Are you reading the Bible only so you may have a knowledge of the contents of the Bible so that if somebody says to you, “Well now, what does Genesis teach? What is the teaching of Matthew? Mark? John?” you can give an account of the content? Is that the way in which you read the Bible? My dear friend, that is merely to read the letter, and if you put the letter before the spirit you are missing the whole value of Bible reading. The whole object of reading the Bible is so we may get at the spirit of the teaching and so the spirit of the teaching may get hold of us. And that is why I say it is essential that we should take our time in reading the Bible... So you can read your Bible and say, “I am a religious man— look at the amount of the Bible I read.” But the question is, What does it do to you? Do you remember in five minutes what you have read? Has the Bible done something to you? That is the test of the value of our Bible reading.
Now if you read the Bible truly, this is what you will discover. You will start by discovering something about the holiness of God. We all think we believe in God, do we not? Many in the world say, “I have always believed in God.” But they know nothing about him. They do not believe in him. Stop and examine yourself for a moment. When you say, “I believe in God,” what are you saying, what do you mean? This is the thing we say so glibly, but if you read your Bible, you will begin to know something about God— the holiness of God, the greatness and the glory of God.In addition, he urges believers to read about the saints, to meditate on the fleeting character of life, to examine ourselves regularly, and finally, to look to Jesus and put on the mind of Christ--to put others first.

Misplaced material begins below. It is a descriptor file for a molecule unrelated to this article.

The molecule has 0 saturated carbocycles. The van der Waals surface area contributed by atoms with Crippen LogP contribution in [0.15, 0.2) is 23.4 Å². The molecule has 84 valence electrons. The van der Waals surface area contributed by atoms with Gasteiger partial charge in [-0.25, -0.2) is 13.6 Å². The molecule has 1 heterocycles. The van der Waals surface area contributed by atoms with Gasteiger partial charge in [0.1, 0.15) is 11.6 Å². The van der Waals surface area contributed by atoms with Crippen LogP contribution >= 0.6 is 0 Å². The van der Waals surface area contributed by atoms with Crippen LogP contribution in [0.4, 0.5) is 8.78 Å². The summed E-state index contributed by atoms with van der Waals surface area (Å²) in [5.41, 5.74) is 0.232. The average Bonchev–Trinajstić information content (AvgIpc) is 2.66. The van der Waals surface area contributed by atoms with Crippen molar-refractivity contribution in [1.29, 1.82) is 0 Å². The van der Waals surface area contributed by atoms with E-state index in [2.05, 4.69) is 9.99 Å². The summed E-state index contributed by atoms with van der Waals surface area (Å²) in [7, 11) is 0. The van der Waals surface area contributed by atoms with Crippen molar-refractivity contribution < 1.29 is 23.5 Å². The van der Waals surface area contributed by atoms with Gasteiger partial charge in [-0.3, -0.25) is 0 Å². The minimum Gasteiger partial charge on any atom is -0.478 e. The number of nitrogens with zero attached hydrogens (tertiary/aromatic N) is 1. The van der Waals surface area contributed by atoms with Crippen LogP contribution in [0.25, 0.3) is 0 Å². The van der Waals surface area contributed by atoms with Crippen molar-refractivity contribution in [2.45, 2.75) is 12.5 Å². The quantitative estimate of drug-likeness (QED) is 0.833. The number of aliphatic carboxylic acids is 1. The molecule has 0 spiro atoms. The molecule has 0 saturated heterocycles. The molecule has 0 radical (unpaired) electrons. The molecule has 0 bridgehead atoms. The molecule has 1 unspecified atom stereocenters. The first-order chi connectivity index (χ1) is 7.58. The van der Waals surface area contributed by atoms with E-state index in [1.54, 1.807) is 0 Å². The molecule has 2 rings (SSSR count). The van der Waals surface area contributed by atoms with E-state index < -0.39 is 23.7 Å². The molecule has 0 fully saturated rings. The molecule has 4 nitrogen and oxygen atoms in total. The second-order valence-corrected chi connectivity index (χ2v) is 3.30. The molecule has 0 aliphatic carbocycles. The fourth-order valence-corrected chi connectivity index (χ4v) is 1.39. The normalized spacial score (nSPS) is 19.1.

When did you last “stand and stare” in a spiritual sense? The world keeps us on the rush, and we forget the things that finally matter and finally count. We get excited, we get inflated, our values go all wrong, we do not stop and think.My least favorite chapter would probably be the one on the baptism of the Holy Spirit. Here Martyn Lloyd-Jones goes to great lengths to teach that you can be a Christian and lack the baptism of the Holy Spirit. At best, the chapter was confusing. For regeneration--the new birth--is a filling of the Holy Spirit; the Spirit unites us with Christ. The Spirit dwells in us--as wonderful and mysterious as that is. So I'm not sure what he means by "baptism of the Holy Spirit." Oh, he tries to explain it as being a special blessing of assurance. But his examples didn't help his case. For most of his examples, were from the gospels. The disciples were Christians before, but, they didn't receive the Holy Spirit until Pentecost, and it was only after this baptism of the Holy Spirit that they were filled with assurance. But the apostles' experience is the apostles' experience, that isn't to say the two are always and forever separate occurrences. This chapter made me uncomfortable because if the concept is misunderstood, it can lead to trouble.
Reading Experiencing the New Birth requires a commitment, but, overall I think it's worth the effort.
© Becky Laney of Operation Actually Read Bible